This is a non-political and non-profit platform to strengthen India-Armenia Relationship. We appeal to all those people to join this group, who want to see these two great countries together. Be it Trade, Educational-Exchange, Cross-cultural relationship, Marital relationship, Tourism or anything else.

Contacts between India and Armenia go back over 2,500 years, with evidence of an Indian community in Armenia in the 5th century BC. Armenian theologist Yeghishe (5th century) refers to the "Hindu language" as musical. Although some experts claim the existence of the Armenian community on the Malabar Coast in the 7th century, the first recorded visit is that of Armenian trader Thomas Cana who reached the Malabar Coast in 780 AD. The first guide book to Indian cities in Armenian was written in the 12th century. By the middle ages, the Armenian towns of Artashat, Metsbin and Dvin had become important centers for trade with India which exported precious stones, herbs and textiles to Armenia, and obtained hides and dyes. 

In 1688 Armenian merchants who had helped the British find their way to and within India were granted the status of "Free Citizens of England". Emperor Akbar married an Armenian woman (Mariam) and appointed an Armenian doctor to his household and an Armenian Chief Justice. In the 16th century, Armenian communities emerged in Kolkata, Chennai, Mumbai and Agra, where the first Armenian Church was consecrated in 1562. There is an Armenian Street in Chennai while the Armenian Church of Holy Mother is an important landmark.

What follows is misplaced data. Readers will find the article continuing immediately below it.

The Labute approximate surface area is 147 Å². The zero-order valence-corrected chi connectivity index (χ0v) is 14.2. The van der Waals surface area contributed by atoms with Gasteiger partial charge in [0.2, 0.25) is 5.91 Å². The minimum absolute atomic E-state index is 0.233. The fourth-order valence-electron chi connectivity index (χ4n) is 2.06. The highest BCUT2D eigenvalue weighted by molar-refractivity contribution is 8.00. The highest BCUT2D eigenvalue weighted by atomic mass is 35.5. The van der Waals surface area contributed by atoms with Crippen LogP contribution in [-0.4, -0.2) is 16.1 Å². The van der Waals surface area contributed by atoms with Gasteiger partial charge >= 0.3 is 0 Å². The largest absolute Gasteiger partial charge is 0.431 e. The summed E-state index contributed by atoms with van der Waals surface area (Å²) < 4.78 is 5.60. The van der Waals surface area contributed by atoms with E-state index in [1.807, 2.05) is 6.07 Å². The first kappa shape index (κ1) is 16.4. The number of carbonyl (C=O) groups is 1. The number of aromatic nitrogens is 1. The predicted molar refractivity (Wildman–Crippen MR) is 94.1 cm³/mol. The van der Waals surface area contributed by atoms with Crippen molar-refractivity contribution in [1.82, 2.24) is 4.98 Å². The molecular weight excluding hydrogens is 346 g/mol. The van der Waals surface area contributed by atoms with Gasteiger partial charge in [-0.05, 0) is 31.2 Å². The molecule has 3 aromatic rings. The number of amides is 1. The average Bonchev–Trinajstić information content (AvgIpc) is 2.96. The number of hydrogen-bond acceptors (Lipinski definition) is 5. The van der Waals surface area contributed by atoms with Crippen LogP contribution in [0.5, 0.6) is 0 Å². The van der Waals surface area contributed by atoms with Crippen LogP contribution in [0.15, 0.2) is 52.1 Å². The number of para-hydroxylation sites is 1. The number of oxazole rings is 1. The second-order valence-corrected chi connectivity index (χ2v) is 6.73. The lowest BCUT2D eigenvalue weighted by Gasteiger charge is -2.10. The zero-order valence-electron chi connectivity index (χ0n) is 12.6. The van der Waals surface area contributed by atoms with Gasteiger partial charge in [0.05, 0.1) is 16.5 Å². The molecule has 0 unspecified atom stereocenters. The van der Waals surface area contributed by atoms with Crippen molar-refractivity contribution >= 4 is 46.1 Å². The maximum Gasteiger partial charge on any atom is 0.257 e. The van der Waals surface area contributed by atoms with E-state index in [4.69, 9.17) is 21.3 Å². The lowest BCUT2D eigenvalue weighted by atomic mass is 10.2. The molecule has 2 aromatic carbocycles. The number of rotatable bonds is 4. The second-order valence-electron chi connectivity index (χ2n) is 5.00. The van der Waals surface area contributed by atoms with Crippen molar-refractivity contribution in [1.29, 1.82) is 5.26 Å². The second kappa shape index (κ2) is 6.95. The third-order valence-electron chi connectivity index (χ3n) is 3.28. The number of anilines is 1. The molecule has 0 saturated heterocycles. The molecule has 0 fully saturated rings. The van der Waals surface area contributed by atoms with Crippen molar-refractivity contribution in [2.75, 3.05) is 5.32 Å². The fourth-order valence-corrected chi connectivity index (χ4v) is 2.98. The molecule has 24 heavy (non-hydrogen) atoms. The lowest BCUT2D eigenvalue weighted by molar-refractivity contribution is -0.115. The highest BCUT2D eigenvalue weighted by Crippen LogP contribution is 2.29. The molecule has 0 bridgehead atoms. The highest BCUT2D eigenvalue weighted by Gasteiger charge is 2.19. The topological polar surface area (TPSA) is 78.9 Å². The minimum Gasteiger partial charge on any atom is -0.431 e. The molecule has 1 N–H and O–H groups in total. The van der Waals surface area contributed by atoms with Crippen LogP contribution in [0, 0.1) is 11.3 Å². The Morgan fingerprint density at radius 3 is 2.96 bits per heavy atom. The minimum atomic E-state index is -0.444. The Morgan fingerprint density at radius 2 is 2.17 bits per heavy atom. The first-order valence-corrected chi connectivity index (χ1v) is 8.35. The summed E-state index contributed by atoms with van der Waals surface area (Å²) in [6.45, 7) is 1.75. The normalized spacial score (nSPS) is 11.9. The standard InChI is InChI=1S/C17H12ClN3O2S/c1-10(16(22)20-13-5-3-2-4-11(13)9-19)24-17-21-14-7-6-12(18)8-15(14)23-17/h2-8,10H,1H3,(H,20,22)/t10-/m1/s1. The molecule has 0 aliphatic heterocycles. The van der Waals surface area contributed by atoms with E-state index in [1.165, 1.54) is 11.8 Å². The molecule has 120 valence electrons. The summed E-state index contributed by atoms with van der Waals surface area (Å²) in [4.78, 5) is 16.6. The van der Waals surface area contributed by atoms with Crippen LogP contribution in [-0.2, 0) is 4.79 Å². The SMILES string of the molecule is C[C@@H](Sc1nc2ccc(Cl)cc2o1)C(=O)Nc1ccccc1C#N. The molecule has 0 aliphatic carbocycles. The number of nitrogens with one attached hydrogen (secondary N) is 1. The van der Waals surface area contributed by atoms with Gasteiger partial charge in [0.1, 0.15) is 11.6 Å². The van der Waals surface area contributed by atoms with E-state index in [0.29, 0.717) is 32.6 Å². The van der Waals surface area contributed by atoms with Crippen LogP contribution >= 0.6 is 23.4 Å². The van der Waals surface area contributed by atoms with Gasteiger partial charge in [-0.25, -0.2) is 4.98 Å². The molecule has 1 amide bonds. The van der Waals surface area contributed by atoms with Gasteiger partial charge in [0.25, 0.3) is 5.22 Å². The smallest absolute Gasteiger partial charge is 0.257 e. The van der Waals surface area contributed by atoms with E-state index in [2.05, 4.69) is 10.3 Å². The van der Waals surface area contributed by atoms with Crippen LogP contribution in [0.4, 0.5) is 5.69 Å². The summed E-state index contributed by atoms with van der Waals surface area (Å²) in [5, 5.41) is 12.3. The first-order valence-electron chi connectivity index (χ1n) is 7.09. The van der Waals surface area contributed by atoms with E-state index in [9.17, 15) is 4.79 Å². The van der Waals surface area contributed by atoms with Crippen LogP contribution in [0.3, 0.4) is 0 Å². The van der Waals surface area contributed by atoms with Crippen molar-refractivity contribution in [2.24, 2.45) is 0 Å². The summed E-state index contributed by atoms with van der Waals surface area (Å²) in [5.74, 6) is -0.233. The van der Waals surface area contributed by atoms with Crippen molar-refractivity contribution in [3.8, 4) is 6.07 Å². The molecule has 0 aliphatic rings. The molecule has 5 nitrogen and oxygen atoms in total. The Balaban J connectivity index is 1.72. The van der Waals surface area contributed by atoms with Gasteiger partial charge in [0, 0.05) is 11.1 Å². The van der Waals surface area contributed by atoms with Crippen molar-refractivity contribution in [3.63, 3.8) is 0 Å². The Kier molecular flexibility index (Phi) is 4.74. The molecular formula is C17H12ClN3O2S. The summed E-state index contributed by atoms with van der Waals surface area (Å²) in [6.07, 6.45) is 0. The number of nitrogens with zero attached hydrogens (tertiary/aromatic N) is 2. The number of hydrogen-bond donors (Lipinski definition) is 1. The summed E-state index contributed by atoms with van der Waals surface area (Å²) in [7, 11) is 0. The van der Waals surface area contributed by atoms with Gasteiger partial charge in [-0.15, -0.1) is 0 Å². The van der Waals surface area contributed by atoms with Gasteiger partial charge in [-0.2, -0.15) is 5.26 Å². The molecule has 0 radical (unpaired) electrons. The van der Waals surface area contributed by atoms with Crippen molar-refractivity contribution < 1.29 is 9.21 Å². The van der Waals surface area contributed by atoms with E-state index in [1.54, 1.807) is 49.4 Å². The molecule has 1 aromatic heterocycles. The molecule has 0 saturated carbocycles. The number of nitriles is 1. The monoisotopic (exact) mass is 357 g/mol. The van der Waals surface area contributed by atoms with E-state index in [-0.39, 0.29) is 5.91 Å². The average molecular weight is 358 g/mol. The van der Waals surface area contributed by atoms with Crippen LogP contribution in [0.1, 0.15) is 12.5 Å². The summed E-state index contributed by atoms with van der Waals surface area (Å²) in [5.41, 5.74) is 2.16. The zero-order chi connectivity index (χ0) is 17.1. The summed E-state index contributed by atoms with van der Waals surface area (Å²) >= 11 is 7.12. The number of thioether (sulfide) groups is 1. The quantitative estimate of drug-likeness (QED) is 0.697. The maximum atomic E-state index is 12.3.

The Armenian community of Kolkata runs the Armenian College and Philanthropic Academy. A special Armenian postage stamp in 1994 marked the 200th anniversary of the founding in Chennai of "Azdarar", the first Armenian journal in the world. Shamir Shahmiryan, a leading 18th century Armenian nationalist published his vision of the Armenian nation in Madras in 1773 ("Trap of Vanities"). 

Ms. Gauhar Jan of Armenian origin was the first recorded Indian classical singer. These traditional historical and cultural links have produced a vast reservoir of goodwill and warmth for India.

   So come and let's join our hands together for greatest
INDO-ARMENIA relationship.

1 comment:

  1. Greetings of the day.

    My father, Prof. Smritikumar Sarkar is ICCR Chair Professor in YSU. This year they celebrated the Holi, Indian festival of color, with the family of the Hon'ble First Secretary Mr P Suxena, along with Mr Malhotra, Hon'ble Ambassador, his wife, and other eminent Indians there. If you want I can happily send you some pictures of their holi celebration to make a post on the same in your blog.

    Please let me know if you would like to have them. Drop me a mail to kumaradityasarkars@gmail.com.